ACTORS & TEACHERS: are you looking for original, unpublished monologues, something the casting director hasn’t heard a dozen, or a thousand, times before? Over the past couple of weeks, I have been posting a variety of monologues on this site. I began with three monologues for women (see post of May 27, 2012) from the play Gap, set in the present at a large urban public high school. I continued with two monologues for men from the same play (see post of June 1, 2012). Today, I post two monologues, both for women. The first is from Disclosure, the second from The Bay at Aulis.
You are free to use any of these monologues in the classroom or for auditions.
Public performances require my express authorization and may be subject to royalties. Contact me for rights or other information: email@example.com
More MONOLOGUES for WOMEN
a full-length stage play (3w, 1m)
After keeping a secret for thirty-five years, Maya is determined to disclose the truth, confront the past, and move on. But it proves to be harder than she imagines to talk to the people she loves the most about events that no one else seems to remember. Set in the present in a college town, Disclosure probes the fault lines between memory and narrative; pleasure and transgression; love and the abuse of power.
The following monologue ends act one.
(To the audience.)
How many times have I imagined the scene? The confrontation scene. The scene where I gathered all my courage and did the one thing I have most wanted to do, and most feared to do. Dreaded. Longed for. The thing that would change my life forever.
I have imagined the time. The place. Imagined what I would say. Imagined his face when I said it. But then what? Did I think he would grovel, beg for forgiveness?
I don’t know. My imagination leapt ahead to some later time, after the great moment—the great traumatic—and possibly triumphant—at the very least, the climactic or … maybe the catastrophic or the cataclysmic or the apocalyptic … most certainly, the cathartic moment. I imagined how I would feel later, when I had become a different person, a person who was done with the past.
Over it. Done with it. Ready to let the healing begin.
But here is what I did not imagine: what he would say after I said, “This is what you did to me.” What he did say.
Which was: I did? When?
I said: When I was nine, ten, eleven.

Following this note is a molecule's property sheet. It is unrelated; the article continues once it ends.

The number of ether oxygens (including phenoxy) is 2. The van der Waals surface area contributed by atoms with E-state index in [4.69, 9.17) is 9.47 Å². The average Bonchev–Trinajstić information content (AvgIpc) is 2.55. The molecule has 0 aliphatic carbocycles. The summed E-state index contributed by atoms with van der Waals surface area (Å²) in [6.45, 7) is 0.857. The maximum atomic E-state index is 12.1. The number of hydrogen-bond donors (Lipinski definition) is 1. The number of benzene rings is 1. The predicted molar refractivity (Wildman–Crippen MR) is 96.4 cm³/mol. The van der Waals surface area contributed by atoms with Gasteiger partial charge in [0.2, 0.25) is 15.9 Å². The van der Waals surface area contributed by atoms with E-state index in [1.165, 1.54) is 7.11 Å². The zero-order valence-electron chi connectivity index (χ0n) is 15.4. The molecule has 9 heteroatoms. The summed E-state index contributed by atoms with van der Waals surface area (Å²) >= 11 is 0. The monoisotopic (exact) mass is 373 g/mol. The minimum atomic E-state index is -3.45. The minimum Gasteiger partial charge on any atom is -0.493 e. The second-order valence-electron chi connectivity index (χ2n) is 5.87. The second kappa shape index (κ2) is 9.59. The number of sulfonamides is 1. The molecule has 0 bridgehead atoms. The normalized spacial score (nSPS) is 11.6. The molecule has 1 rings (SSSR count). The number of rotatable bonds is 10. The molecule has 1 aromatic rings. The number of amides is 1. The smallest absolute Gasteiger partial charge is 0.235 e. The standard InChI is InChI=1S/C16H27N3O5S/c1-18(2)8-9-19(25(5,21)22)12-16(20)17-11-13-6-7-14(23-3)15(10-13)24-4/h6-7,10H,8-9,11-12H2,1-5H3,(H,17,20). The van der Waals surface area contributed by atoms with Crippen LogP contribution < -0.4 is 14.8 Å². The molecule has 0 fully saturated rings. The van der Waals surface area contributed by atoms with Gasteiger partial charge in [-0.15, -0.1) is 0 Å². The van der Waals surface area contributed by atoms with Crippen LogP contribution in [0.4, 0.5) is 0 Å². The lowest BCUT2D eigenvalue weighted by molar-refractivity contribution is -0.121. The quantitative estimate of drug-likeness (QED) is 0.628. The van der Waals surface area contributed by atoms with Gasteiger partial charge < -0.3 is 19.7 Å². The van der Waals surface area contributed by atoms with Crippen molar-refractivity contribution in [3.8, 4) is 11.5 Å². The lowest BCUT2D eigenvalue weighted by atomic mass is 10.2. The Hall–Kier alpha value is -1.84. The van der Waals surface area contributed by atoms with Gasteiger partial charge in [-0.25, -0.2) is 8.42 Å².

He said: Are you sure?
I said, yes, I’m sure. How can you not be sure about something like that? And then, for a moment, I wasn’t.
He said, memory plays tricks. But I am. I am sure.
And he said: It was a long time ago. He said: You were young. He said that he was drunk, that he was drunk a lot in those years. He said he was sorry, sorry for being drunk.
And I said again: Here is what you did to me.
And he said: If I did that, then I’m sorry. But I don’t remember. And then he … shrugged his shoulders. And he said again, sadly, “I’m sorry.” Not meaning, I believe, to be cruel. And I just stood there staring at him, speechless. And after awhile, I turned around and left. Because there was nothing else to say.
Opening monologue from The Bay at Aulis
a ten-minute stage play (2w, 1m)
At rise, CLYTEMNESTRA is standing center stage, sharpening a knife. She speaks to the audience.
You think I should welcome him home with open arms? Roll out the red carpet? Ten years away fighting for his country, the victorious war hero deserves a royal welcome—
that’s what you believe. Isn’t it?
(CLYTEMNESTRA has finished sharpening the knife. She examines it, is satisfied, and hides it in the folds of her robe.)
Well, think what you like. But let me tell you—about her. Who she was. Ten years ago.
Each day, before dawn, she fled
the leaden dullness of sleep.
Sleep is for the old and the drunk
and the dead.
But if age has not yet
dragged you into lethargy,
if time has not transformed
the joy of movement into torpor,
if you are young enough to know
a day is,
then you run
through the dew
or the fog
or the rain.
You run so you will not miss it,
the first light of dawn
breaching the horizon.
So it was with Iphigenia.
So it was that she ran to her father.
And his heart was full of war.